“…operating without a succession plan is like skydiving without a will. You can do it, but there’s some peril for those you might leave behind.” ~ Steve McKee

If you’re not sure if your business can run without you, it’s time to take a serious look at your plans for the future of your business. In two of our most recent articles, we discussed contingency planning – Protect Your Wealth with Contingency Planning and What Will Happen to Your Business If You're Not There? We covered the nuts and bolts of what your Contingency Plan should include. Now let’s take a look at WHO might be able to carry out your plans and run the business if you can’t: succession planning.

Succession planning involves replacing yourself in the business using a well-thought-out plan, so that the business can successfully operate without interruption. And it should be a key part of your contingency planning.

Why You Need a Succession Plan

In a SmartBrief article “Day one” of succession planning, Steve McKee argues that succession should begin on day one for business owners, which he concedes may sound strange since at that time you’re more focused on survival and keeping the lights on than finding someone else to run the business, cashing out, or your legacy.

However, he says: “Too many entrepreneurs neglect succession planning, thinking they’ll one day simply sell the company to an outside concern and walk away. Other founders blissfully keep their heads in the sand as if they can run things forever. But an external buyer isn’t going to be interested in acquiring a house that’s not in order – at least not at anything more than a fire-sale price – and it’s unreasonable to expect your internal team to step up before the company is ready to thrive without you.”

In a recent survey, business brokers and advisors were asked to rank the top due diligence items that buyers care about most right now, and businesses with strong management teams and employees were at the top of the list:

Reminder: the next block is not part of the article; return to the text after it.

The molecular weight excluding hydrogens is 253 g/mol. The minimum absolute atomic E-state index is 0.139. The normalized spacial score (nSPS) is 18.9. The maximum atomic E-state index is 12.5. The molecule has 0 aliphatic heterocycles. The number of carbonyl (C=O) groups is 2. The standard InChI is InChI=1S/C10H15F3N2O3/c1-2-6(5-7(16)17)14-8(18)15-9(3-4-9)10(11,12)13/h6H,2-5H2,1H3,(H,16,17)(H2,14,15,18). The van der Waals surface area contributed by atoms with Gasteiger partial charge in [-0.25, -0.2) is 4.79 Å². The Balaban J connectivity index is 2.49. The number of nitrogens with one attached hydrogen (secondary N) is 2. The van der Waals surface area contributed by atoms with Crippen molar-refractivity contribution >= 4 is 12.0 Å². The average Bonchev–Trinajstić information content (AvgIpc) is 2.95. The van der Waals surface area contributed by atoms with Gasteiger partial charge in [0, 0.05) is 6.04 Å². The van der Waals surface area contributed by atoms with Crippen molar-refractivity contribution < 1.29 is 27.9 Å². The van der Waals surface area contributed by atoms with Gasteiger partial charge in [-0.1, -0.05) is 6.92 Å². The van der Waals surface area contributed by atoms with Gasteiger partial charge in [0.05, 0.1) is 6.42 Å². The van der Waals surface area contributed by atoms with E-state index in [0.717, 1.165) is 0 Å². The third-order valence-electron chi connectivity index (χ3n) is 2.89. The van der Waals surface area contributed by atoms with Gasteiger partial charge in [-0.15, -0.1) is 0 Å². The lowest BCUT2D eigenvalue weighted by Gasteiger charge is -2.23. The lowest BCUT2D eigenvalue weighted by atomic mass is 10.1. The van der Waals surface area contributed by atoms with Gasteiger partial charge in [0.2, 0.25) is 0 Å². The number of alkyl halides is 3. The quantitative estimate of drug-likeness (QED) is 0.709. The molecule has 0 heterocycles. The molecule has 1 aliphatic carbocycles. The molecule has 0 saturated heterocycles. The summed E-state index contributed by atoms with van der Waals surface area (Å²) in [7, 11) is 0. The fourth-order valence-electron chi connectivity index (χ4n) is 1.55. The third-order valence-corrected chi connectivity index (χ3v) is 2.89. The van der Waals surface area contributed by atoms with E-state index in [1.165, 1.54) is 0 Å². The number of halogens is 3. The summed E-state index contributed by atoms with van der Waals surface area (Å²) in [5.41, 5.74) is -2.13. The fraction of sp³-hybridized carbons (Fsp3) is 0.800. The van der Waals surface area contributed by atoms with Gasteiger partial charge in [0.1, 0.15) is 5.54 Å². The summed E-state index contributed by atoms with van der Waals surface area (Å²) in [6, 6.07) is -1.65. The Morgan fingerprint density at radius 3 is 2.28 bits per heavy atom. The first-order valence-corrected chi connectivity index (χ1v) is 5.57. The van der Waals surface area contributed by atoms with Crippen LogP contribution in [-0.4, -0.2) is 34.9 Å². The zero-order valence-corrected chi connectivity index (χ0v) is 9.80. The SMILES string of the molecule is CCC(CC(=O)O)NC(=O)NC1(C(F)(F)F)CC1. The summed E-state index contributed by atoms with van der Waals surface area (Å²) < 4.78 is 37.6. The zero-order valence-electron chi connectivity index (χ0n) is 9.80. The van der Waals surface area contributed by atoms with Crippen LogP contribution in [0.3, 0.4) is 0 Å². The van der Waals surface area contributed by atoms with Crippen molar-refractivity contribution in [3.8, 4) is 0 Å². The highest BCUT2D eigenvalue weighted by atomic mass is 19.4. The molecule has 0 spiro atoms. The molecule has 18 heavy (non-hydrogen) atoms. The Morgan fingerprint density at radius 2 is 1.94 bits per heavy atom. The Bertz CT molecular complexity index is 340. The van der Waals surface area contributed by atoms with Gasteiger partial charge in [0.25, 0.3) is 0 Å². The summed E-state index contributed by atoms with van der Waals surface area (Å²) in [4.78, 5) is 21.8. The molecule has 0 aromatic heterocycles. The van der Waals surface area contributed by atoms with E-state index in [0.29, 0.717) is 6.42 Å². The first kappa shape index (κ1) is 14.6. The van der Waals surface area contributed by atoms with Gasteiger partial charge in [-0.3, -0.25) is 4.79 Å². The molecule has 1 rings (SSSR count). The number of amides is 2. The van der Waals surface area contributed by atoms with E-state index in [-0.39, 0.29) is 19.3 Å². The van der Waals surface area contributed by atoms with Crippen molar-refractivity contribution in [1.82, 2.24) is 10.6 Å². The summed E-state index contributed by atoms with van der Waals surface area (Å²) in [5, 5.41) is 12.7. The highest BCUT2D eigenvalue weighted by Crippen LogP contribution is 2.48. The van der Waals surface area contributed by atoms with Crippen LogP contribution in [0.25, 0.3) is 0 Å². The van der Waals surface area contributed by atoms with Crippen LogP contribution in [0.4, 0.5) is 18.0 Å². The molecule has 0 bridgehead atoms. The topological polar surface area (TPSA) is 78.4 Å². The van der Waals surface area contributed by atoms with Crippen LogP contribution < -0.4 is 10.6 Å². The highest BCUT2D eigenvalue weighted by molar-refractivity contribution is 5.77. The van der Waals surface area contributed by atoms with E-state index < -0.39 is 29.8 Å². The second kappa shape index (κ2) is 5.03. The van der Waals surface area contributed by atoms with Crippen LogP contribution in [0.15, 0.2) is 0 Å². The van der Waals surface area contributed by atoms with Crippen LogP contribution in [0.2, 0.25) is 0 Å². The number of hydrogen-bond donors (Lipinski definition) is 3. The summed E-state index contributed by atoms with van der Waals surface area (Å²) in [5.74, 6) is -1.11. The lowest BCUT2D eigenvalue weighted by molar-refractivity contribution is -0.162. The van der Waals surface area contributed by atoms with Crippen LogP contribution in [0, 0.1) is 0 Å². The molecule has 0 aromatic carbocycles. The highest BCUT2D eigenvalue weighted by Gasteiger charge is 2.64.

• For business sales that closed for less than $2M, buyers were concerned about employees – specifically longevity, loyalty, and work ethic. Buyers’ other concerns included operations, revenue, customer concentration, and management team/key employees.
  • For deals in the $2 to $50M price range, financials barely edged out revenue and management team/key employees for the top spot. The next three were equally important to buyers: employees, customer concentration, and operations.

Buyers want key employees to stay with the business and losing them can kill a deal or decrease the value of your business.

And of course, you want to make sure that your family and employees are taken care of, and that your business can continue operating in the event that something happens to you.

Starting Your Succession Planning

Your succession plan should:

  • Create a situation where you are not needed for your business to successfully operate without interruption.
  • Develop a capable, empowered, engaged management team and a sufficiently groomed and mentored owner replacement, responsible for the overall operation of the business without your direction or input.
  • Provide ample time, effort, and tools to develop your replacement and your team. We describe this more here: Understanding the Critical Components of a Succession Plan.

Succession must be an integral part of your overall contingency planning process. Make sure that your business and heirs are protected if you can no longer run your business.

P.S. We also invite you to learn more about all of the business owner resources available to you at no cost at Business Transition Academy. Download a full PDF version of our book Cashing Out of Your Business – Your Last Great Deal ($17.95 value) for FREE and learn how to exit your business on your own terms and for the best price.

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Material discussed in this communication is meant to provide general information and should not be acted on without obtaining professional advice tailored to you or your company’s individual and specific needs. Any tax advice contained in this communication (including any attachments) is not intended or written to be used, and cannot be used by any person or entity, for the purpose of (i) avoiding penalties that may be imposed on any taxpayer or (ii) promoting, marketing or recommending to another party any transaction or matter addressed herein. This information is for general guidance only and is not a substitute for professional advice. Information presented is believed to be factual and up-to-date; however, BTA makes no guarantee as to accuracy, completeness, suitability, or validity of any information within this communication and will not be liable for any errors, omissions, or delays in this information or any losses, injuries, or damages from its display or use. Any forward-looking statements are believed to be reasonable; however, BTA gives no assurance that such expectations will prove to be correct.

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